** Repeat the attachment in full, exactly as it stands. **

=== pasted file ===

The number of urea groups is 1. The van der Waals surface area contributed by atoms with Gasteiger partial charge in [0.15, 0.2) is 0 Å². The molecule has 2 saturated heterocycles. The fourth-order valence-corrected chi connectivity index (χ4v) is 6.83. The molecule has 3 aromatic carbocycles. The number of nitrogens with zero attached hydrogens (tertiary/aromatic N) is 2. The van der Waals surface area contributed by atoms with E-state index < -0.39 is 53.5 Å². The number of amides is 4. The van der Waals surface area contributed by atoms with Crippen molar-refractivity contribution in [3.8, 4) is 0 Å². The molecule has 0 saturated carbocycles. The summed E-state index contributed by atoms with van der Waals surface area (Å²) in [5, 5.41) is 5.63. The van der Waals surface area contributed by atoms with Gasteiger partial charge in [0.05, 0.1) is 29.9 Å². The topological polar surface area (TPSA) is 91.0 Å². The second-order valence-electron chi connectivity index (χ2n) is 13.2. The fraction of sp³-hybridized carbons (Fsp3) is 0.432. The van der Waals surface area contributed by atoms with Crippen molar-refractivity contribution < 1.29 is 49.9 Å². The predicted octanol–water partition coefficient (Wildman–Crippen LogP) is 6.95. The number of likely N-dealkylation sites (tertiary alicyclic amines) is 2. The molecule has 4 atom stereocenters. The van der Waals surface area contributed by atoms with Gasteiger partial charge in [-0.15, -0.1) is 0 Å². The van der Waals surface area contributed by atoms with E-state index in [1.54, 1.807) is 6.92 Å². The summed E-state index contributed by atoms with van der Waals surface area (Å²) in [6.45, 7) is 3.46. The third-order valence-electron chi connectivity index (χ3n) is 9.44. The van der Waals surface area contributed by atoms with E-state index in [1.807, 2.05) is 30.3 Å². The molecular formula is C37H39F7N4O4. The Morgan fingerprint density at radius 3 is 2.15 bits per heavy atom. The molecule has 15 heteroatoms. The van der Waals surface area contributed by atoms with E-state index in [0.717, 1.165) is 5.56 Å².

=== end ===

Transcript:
The number of urea groups is 1. The van der Waals surface area contributed by atoms with Gasteiger partial charge in [0.15, 0.2) is 0 Å². The molecule has 2 saturated heterocycles. The fourth-order valence-corrected chi connectivity index (χ4v) is 6.83. The molecule has 3 aromatic carbocycles. The number of nitrogens with zero attached hydrogens (tertiary/aromatic N) is 2. The van der Waals surface area contributed by atoms with E-state index < -0.39 is 53.5 Å². The number of amides is 4. The van der Waals surface area contributed by atoms with Crippen molar-refractivity contribution in [3.8, 4) is 0 Å². The molecule has 0 saturated carbocycles. The summed E-state index contributed by atoms with van der Waals surface area (Å²) in [5, 5.41) is 5.63. The van der Waals surface area contributed by atoms with Gasteiger partial charge in [0.05, 0.1) is 29.9 Å². The topological polar surface area (TPSA) is 91.0 Å². The second-order valence-electron chi connectivity index (χ2n) is 13.2. The fraction of sp³-hybridized carbons (Fsp3) is 0.432. The van der Waals surface area contributed by atoms with Crippen molar-refractivity contribution < 1.29 is 49.9 Å². The predicted octanol–water partition coefficient (Wildman–Crippen LogP) is 6.95. The number of likely N-dealkylation sites (tertiary alicyclic amines) is 2. The molecule has 4 atom stereocenters. The van der Waals surface area contributed by atoms with Gasteiger partial charge in [-0.15, -0.1) is 0 Å². The van der Waals surface area contributed by atoms with E-state index in [1.54, 1.807) is 6.92 Å². The summed E-state index contributed by atoms with van der Waals surface area (Å²) in [6.45, 7) is 3.46. The third-order valence-electron chi connectivity index (χ3n) is 9.44. The van der Waals surface area contributed by atoms with E-state index in [1.807, 2.05) is 30.3 Å². The molecular formula is C37H39F7N4O4. The Morgan fingerprint density at radius 3 is 2.15 bits per heavy atom. The molecule has 15 heteroatoms. The van der Waals surface area contributed by atoms with E-state index in [0.717, 1.165) is 5.56 Å².